2.Add the material to your compost; leaves are rich in minerals and nutrients. Grinding them with the lawnmower before adding to the compost will ensure that they release their nutrients and accelerate the composting process. Leaves add carbon and fibrous material to your compost pile, so it's best to balance their contribution with a nitrogen source. Fortunately, grass clippings are high in nitrogen, so yard debris becomes a winning combination in your compost pile!

    3.Allow grass clippings or ground leaves to dry and decompose in place. They won't smother your grass; in fact, they will add nutrients and help retain soil moisture.

    4.Collect and store the leaves and grass clippings in bags to be collected on yard waste pickup day. Proper disposal will keep our waters clear and help prevent flooding.

    Yard clippings and fallen leaves, if not properly disposed, can accumulate in drainage systems and clog sewer pipes. Clogged pipes cause storm drain overflows leading to street or yard flooding. In addition, accumulated yard waste in drainage systems can case pollution of our waterways and increased maintenance costs with only a moderate amount of rain. Yard clippings and waste contain nutrients like phosphorus. When added to streams, ponds, and wetlands, nutrients encourage lush growth of pond weeds and algae in the spring that can reduce the amount of oxygen in the water needed to sustain fish and aquatic life. In severe cases, this accumulation of nutrients can contribute to the growth of cyanobacteria (blue green algae) blooms that can be toxic to people and animals, interfering with our ability to use these water bodies for fishing and swimming. Herbicides may also be present on yard clippings, which can cause impacts to the receiving water bodies.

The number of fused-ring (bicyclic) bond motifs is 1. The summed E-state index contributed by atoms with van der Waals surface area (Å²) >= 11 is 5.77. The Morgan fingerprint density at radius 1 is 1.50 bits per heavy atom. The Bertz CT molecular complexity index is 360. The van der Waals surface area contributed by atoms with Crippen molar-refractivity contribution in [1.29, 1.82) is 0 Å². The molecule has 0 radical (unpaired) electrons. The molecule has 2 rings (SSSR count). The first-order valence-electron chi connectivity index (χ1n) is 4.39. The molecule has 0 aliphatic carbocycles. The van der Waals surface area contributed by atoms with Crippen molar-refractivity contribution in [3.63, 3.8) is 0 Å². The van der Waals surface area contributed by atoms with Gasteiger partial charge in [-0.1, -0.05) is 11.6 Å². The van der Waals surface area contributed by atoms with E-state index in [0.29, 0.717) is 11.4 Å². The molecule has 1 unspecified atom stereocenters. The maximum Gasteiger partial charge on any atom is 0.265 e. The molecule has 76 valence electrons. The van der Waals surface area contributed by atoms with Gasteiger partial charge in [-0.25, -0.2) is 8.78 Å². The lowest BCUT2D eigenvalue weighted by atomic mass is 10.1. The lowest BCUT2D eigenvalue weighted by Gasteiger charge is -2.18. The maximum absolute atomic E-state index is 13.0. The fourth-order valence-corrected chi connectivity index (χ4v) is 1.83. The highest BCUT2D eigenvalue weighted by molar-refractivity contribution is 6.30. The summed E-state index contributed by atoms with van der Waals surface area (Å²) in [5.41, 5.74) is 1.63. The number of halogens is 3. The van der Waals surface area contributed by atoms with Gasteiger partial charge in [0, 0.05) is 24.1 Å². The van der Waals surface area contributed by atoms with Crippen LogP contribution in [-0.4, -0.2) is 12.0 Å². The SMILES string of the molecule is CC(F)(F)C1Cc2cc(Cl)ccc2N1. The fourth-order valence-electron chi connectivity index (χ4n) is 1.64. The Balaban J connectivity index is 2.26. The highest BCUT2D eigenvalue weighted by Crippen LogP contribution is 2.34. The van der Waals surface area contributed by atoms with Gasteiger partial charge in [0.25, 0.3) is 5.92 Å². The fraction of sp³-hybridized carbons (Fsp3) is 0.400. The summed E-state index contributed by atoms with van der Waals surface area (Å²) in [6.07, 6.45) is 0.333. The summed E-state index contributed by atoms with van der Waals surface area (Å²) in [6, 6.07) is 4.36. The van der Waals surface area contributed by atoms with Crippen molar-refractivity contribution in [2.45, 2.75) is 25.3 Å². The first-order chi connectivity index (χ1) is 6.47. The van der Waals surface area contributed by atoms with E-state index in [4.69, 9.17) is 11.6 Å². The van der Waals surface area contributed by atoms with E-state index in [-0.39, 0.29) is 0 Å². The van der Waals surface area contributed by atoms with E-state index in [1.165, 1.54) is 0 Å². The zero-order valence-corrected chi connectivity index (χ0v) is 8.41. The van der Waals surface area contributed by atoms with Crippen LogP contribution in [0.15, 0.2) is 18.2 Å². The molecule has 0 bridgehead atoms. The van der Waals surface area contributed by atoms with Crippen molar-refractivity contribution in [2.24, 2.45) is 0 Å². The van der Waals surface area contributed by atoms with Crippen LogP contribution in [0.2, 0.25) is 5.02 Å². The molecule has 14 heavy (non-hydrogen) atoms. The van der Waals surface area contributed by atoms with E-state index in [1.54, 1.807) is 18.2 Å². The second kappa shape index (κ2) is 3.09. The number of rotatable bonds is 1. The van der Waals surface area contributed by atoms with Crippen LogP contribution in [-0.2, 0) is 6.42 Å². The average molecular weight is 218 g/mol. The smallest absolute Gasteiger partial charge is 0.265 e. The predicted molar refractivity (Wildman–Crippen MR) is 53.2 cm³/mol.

Pet Waste